Pros & Cons of an Equity-Indexed Annuity

by Mack Mitzsheva

Investors often search for ways to increase their net worth. Investment options include high-interest money market accounts, stocks, bonds and mutual funds. Another popular option is an annuity, an investment product through which an investor, or annuitant, deposits a sum of cash with a guarantor and later receives periodic payments that include the principal amount deposited plus interest. Like any investment vehicle, an equity-indexed annuity has advantages and disadvantages.

Also Known as a Hybrid

Annuities come in different types, and each type has its own set of rules. An equity-indexed annuity is commonly referred to as a hybrid. It combines a fixed annuity with a variable annuity. A fixed annuity provides periodic payments up to a specific date or for the life of the annuitant. A variable annuity's payments are based on the amount of income generated by the investments within its portfolio.


An equity-indexed annuity allows investors to have the best of the two types described. It comes with a guaranteed minimum rate of return, which is often around 2 percent to 3 percent, according to CNN Money. The annuity is tied to the performance of a benchmark index, such as the Standard and Poor's 500. This means that the investor may still benefit from a rise in the stock market and enjoy a higher rate of return, but the guaranteed minimum rate of return shields the annuitant against major losses due to tumbles in the market.


Annuities, in general, are complex investment products to understand and often come with many pages of disclosures in an attempt by the guarantor to explain the potential hazards that are inherent within the product. Equity-indexed annuities are no exception, and they can be difficult to comprehend. In addition, depending on how the annuity is structured, you may not receive the full return of the index to which the annuity is tied. Some guarantors place annual caps on returns, exclude dividends or only give you a portion of the return generated. Another pitfall of equity-indexed annuities is the associated fees. Upfront sales fees -- some of which can be difficult for the buyer to see and understand -- are typically very high. And fees charged for abandoning an annuity, called surrender charges, can last for several years and run as high as 20 percent.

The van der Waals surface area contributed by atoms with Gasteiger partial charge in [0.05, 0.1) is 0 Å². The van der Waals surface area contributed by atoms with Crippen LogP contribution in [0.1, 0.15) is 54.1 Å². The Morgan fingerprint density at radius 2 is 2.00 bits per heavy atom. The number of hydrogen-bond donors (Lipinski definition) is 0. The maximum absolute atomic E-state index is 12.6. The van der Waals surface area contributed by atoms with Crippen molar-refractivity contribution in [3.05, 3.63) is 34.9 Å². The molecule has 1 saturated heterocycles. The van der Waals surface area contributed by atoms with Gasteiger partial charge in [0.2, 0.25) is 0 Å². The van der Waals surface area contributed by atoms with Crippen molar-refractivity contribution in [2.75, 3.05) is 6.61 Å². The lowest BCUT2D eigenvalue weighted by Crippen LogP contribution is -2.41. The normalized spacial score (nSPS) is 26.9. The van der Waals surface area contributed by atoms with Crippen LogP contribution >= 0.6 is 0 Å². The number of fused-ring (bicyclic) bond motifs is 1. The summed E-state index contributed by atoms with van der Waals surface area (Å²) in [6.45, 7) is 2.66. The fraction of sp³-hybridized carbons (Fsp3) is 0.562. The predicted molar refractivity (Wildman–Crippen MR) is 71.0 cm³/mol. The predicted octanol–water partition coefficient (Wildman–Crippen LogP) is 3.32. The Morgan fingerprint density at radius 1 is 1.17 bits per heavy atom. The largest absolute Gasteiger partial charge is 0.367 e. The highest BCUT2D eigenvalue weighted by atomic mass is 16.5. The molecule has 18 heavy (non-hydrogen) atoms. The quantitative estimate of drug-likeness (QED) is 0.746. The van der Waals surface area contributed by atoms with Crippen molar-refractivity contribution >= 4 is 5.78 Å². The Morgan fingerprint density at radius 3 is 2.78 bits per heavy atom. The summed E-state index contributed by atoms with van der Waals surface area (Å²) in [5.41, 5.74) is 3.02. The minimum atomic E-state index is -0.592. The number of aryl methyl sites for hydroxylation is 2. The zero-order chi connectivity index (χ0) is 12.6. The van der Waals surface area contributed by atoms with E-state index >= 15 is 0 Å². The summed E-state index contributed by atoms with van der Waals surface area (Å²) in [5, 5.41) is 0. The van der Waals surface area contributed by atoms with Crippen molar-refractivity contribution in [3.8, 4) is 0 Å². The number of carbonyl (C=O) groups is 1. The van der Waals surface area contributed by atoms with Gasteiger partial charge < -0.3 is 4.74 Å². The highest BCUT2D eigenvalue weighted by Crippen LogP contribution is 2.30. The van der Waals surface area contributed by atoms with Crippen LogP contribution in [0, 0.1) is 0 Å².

Due to the volatile nature of an annuity, investors should seek expert guidance before investing in one. Look for a financial adviser or other financial professional who has experience in the annuity market and who can answer all of your questions to your satisfaction. Always take into account any fees charged on the product -- and how those fees could eat into any expected rate of return -- to determine if an equity-indexed annuity investment is one that's worthwhile for your financial situation over the long haul.

About the Author

Mack Mitzsheva is a tax lawyer, personal finance expert and the author of the forthcoming ebook, "10 Best Places to Work Online." Mitzsheva is also a social media entrepreneur with five successful sites under her belt. Always innovative, Mitzsheva is currently developing a cutting-edge budgeting app for newlyweds.

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